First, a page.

I’ve received lots of feedback on the video contained in the the last blog post, and none said anything like  “I loved your video, I couldn’t stop playing it over and over”.  Most of the comments I received I’ve placed in one of two categories:

1) What a Yucky experience!

2)  What the ______ was that all about?

The two are interrelated but let me start with “What the ____was that all about?”  I relate to this question as I imagine that I’ll be thinking something like that to myself during my final minutes here on earth. I think this is another way of asking “what does it all mean?” Whether talking about art, Zen or life in general, this is an important question and one that is hard to answer.

Whenever I’m asked what my art means, I think of Choreographer Isadora Duncan’s response to a similar question.  She said “If I could tell you what it meant, there would be no point in dancing it.”

Or, what about this?  People say that what we are all seeking is meaning for life. I think what we are really seeking is an experience of being  alive……Joseph Campbell.

I  get it. There are things in life and art that are hard to put into words.  On the other hand, we humans need to communicate about things- that is how we connect- and so I can not completely dismiss such queries.  Even though he disputes the importance of meaning, Campbell’s quote above provides meaning. As Lehrer points out in Imagination: How Creativity Works, both the right and left brain is integral to creativity. Often we artists don’t want to explain ourselves because we are just lazy.

Ok, so I’m  going to try to energize my left brain and try to provide an answer to “What the ________was that all about?”  For this video, the meaning for me is something that  evolved over time.  The best I can do is tell the story of how it evolved.

Most of my paintings have been abstractions using forms and colors etc. that I found pleasant or attractive.  I was not concerned with telling a story or with making commentaries on suffering.  There were a couple of exceptions, one of which was a collage/painting of a woman who looked very sad.  Most of the woman was painted except for the nose, eyes and mouth.  For these features, I pasted on cut-outs of these parts from an enlarged photograph’s of my wife’s face. My wife is not a sad person but the result was a very sad looking woman.  That prompted me to glue dowel rods vertically on the frame so she looked like she was in jail.  When finished, I concluded that , in some vague way, the piece said something about the way we all restrict ourselves by putting up conceptual barriers;  nothing very original and based primarily on my study of Zen.  I called it “Zenda Gets Blue Sometimes” (see painting below).

Sometime later, a group of artists at The Vista Zen Center were asked to put on an art show at the annual Anti-Trafficking Awareness Walk” sponsored by Soroptimists International of Vista.  Not having ever thought of depicting or commenting on human trafficking in my art work, I chose a couple of paintings, including “Zenda Gets Blue Sometimes” to display at the exhibit. A picture of the painting was included in an article on the Walk published in the Union-Tribune..  In a backhanded way, I had produced art that meant something and not a particularly pleasant something.  I was left with the weirdness of having a painting constructed out of parts of my wife’s face as a poster for the victims of human trafficking.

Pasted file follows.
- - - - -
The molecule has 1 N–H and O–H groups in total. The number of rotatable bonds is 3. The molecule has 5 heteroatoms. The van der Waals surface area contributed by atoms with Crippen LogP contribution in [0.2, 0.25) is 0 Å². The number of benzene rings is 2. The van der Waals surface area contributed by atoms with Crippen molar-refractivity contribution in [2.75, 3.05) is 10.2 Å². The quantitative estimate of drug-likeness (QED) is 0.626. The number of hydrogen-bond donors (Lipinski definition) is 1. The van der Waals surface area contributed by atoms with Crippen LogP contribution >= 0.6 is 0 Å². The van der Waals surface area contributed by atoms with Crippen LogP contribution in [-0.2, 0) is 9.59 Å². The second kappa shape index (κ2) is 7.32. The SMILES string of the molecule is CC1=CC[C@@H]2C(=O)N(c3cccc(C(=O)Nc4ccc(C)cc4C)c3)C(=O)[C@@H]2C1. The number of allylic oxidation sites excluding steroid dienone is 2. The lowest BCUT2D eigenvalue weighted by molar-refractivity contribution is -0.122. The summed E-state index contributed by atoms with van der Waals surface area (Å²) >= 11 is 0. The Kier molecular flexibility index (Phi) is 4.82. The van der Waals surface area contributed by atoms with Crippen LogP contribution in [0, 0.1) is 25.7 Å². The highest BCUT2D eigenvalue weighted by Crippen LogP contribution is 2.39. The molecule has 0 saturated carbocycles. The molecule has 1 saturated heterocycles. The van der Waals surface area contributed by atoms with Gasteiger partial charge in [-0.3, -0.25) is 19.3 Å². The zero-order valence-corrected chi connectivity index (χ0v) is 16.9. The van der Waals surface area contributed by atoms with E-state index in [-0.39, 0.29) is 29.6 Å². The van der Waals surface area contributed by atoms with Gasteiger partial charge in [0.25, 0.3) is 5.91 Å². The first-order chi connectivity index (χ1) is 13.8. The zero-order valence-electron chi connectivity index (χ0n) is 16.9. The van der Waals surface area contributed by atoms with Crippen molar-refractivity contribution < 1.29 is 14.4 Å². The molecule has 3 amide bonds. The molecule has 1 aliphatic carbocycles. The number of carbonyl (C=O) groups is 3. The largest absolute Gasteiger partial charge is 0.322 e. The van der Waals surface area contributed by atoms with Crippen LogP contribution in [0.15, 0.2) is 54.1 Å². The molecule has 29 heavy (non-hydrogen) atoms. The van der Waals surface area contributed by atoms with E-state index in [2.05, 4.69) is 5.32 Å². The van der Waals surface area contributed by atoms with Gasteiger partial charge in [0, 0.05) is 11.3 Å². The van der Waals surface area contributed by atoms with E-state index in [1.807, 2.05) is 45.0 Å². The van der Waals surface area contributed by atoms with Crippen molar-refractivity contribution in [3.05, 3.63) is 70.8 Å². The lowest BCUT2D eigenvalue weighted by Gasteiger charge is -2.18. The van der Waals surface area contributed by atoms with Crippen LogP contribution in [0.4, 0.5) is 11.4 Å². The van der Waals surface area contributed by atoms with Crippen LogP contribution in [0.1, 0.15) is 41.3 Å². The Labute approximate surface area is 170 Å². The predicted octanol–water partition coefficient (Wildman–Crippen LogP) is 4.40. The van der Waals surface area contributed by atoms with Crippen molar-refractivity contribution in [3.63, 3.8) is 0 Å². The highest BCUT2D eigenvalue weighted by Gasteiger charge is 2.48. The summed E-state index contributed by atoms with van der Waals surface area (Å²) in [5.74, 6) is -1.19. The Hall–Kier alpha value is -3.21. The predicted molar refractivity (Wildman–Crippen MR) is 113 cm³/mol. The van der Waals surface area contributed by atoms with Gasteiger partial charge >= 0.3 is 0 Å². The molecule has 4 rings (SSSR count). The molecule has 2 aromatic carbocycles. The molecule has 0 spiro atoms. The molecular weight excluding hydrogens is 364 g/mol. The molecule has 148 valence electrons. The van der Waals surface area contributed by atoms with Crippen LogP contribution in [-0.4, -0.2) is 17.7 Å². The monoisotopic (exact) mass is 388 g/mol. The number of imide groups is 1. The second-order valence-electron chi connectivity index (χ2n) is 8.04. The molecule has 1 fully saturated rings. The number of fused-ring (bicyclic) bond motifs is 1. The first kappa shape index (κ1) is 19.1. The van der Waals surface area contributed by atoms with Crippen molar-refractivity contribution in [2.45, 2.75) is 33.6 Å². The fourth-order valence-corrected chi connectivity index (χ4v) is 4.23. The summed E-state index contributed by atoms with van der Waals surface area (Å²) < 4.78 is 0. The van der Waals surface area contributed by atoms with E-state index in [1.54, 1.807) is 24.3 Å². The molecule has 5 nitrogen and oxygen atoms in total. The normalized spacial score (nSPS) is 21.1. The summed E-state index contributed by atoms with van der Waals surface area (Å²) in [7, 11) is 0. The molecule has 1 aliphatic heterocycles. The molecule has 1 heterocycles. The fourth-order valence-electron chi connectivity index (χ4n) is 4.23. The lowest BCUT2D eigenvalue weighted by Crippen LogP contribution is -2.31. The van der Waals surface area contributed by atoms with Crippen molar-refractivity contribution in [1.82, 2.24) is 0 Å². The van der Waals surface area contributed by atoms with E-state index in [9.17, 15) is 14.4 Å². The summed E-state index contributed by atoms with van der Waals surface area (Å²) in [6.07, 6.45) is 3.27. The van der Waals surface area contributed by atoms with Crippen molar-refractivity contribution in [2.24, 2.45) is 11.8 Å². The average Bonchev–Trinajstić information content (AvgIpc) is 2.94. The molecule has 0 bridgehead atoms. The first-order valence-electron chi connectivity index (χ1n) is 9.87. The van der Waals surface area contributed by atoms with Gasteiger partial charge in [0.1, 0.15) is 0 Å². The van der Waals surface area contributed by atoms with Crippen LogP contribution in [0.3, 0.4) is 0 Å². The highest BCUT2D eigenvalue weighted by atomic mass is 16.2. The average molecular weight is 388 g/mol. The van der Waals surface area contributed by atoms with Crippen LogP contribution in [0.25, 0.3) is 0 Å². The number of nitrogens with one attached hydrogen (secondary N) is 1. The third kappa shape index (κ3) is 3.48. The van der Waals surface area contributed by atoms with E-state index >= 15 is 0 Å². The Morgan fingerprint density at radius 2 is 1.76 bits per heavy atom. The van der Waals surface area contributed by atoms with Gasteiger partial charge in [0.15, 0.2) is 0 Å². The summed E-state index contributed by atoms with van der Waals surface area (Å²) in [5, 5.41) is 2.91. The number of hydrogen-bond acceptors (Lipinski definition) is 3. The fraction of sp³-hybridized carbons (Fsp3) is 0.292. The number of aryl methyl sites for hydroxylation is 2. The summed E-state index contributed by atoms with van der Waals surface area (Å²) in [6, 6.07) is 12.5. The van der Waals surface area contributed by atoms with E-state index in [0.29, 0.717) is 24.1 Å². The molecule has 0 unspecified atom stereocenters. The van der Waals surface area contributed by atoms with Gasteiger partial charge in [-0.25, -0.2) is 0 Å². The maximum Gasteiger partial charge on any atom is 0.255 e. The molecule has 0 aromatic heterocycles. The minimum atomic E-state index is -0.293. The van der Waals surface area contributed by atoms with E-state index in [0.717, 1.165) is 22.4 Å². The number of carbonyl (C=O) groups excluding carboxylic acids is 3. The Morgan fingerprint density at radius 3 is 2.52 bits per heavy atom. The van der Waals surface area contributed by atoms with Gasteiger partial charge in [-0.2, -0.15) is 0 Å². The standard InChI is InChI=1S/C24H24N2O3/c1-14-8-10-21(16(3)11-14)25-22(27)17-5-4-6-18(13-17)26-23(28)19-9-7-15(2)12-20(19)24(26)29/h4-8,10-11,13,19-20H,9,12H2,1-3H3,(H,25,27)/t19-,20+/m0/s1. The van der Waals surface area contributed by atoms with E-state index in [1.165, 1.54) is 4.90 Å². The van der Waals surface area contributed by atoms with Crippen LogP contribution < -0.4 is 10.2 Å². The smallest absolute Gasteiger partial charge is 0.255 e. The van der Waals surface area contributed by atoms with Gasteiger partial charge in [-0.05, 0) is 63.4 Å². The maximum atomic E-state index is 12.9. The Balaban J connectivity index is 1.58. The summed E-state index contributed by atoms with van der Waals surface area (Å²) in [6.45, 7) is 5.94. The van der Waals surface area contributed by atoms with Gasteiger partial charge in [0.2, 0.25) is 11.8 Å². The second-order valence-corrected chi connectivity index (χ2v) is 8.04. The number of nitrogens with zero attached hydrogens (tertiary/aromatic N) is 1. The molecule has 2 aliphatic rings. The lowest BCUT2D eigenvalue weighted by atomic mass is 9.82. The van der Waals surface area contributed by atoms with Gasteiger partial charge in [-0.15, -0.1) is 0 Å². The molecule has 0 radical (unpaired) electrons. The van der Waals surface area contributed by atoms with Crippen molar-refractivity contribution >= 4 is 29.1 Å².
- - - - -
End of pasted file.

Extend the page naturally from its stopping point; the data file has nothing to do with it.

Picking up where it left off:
The artist’s at the rally also set up a tent intending to call to mind the reality of human trafficking.  The tent contained a circle of chairs around a small empty bed with a teddy bear on it.  Viewers were invited to sit in the tent and “bear witness” to the horrors  of human trafficking.  Again, I saw that art can be something more than just pretty pictures and that there may be some value in creating yucky images; bearing witness to the reality of horrors that our culture would rather forget.

Later, when I started making art videos I began working with abstract and engaging imagery combined with spacey music, similar to my paintings.  However, I was struck by the narrative potential of video and began wondering how I could combine pleasant and unpleasant images in the same video.  Life consists of both of these poles and, as a Zen student, I felt that I needed to embrace both. The video in question is one of my experiments in this vein.

The title of my video “Seeing is Forgetting the Name of the Thing one Sees” is also the title of Lawrence Weschler’s biography of artist Robert Irwin. It is clear from this book that Irwin believed that the viewer is the key ingredient in the “seeing” of art and that he hoped to create art that had a “presence” for the viewer.  For Irwin this meant that the art should help the viewer let go of or “forget” about its meaning.

Garden Designed by Robert Irwin

What does the video mean?  Life is sometimes Yucky?  More than one viewer tried to speed up the video or turn in off turning the realistic beating clip.

So, yes the video was supposed to be yucky.  But, as the title suggests, there is more.  I was interested in whether  I (and others) could basically forget the Yucky feelings and thoughts, if presented with something comparatively pleasant and distracting.?

In the art world, as well as the Zen world, we talk a lot about being in the present moment which inevitable means letting go of thoughts and expectations about the past or future. Zen writer Eithe Dogen wrote

To understand the Buddha Way is to understand the

Self.  To understand the self is to forget the self.


When we forget the internal dialogue that fuels our sense of self, we actually are remembering something as well.  We remember the joy of doing something just for the pleasure of it.  Yo Yo Ma told  Lehrer that he always tells professional musicians to aspire to the state of the beginne where one plays only because it feels good.  This sounds a lot like Suzuki’s “Beginner’s Mind.  But, we might also remember the unpleasant sensations of earlier times.  In fact, I will argue in future postings, that we need to experience the unpleasant as well as the pleasantness of being in our bodies.